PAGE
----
As another twist to the tale, HMRC also put forward the valid argument in the Zone case that private use of a car would include detours to buy ‘cigarettes or lunch while out on a business journey or even going off site to collect lunch’ (para 56). The tribunal concluded that such use could be ignored as de minimis and added that if such use of cars was relevant, it would be virtually impossible for any car to qualify for input tax deduction under Article 7.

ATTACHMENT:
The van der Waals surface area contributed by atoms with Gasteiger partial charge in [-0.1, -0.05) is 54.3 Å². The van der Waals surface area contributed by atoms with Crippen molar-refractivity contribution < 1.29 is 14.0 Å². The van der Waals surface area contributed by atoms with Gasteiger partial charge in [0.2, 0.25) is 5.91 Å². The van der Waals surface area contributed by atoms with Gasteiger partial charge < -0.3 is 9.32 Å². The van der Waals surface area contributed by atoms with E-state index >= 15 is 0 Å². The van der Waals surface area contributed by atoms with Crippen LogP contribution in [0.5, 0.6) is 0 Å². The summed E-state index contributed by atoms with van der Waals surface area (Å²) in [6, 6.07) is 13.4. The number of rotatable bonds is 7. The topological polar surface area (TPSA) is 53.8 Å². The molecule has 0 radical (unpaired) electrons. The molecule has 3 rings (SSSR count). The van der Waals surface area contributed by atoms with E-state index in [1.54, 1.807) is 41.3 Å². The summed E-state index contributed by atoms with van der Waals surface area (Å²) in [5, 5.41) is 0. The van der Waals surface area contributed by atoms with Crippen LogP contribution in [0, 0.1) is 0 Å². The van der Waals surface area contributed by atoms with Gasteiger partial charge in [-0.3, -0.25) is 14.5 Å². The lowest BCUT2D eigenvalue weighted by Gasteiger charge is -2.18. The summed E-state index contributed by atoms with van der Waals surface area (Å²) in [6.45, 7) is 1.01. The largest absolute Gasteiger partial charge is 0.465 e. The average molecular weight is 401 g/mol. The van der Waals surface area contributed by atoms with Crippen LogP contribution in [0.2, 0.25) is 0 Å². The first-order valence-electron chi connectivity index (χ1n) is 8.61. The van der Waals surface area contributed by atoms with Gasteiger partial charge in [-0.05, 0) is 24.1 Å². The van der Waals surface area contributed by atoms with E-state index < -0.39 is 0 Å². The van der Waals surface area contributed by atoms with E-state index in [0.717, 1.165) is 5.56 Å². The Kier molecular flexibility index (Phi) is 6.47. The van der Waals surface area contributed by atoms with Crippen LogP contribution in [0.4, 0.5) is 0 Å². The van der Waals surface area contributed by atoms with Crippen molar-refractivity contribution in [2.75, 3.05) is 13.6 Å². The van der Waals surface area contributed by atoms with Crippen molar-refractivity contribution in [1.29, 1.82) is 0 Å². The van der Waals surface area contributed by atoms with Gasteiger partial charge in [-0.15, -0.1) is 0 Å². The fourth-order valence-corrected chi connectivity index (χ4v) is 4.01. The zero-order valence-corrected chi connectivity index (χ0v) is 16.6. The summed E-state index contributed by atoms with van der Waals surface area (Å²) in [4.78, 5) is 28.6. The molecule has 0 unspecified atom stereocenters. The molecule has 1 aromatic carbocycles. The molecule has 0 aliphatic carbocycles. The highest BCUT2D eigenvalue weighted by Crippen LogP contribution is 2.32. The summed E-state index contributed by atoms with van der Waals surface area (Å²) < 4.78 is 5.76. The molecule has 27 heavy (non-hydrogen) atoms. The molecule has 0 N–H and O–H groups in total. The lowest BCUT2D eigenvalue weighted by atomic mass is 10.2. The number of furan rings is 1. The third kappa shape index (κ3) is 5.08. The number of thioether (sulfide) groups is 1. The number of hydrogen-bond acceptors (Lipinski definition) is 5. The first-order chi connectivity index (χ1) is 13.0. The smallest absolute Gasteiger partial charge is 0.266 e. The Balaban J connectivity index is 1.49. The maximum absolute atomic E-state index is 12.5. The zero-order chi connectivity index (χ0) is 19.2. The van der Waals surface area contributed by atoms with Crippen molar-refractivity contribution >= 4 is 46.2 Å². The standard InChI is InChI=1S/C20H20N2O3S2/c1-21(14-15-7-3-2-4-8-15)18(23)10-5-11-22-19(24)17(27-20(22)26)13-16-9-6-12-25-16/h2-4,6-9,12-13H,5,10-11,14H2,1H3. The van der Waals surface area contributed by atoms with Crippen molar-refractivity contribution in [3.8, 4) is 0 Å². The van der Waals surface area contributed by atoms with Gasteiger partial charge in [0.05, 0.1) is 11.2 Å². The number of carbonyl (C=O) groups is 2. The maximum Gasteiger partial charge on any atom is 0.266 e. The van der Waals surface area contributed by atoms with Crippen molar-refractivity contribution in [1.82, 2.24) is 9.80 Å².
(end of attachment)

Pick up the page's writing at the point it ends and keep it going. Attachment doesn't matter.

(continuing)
As a final comment, be aware that the four cases I have analysed were all heard in the FTT, so the conclusions are only binding on the parties involved. As far as I am aware, none of the outcomes have been appealed to a higher court but we’ll wait to hear on that one.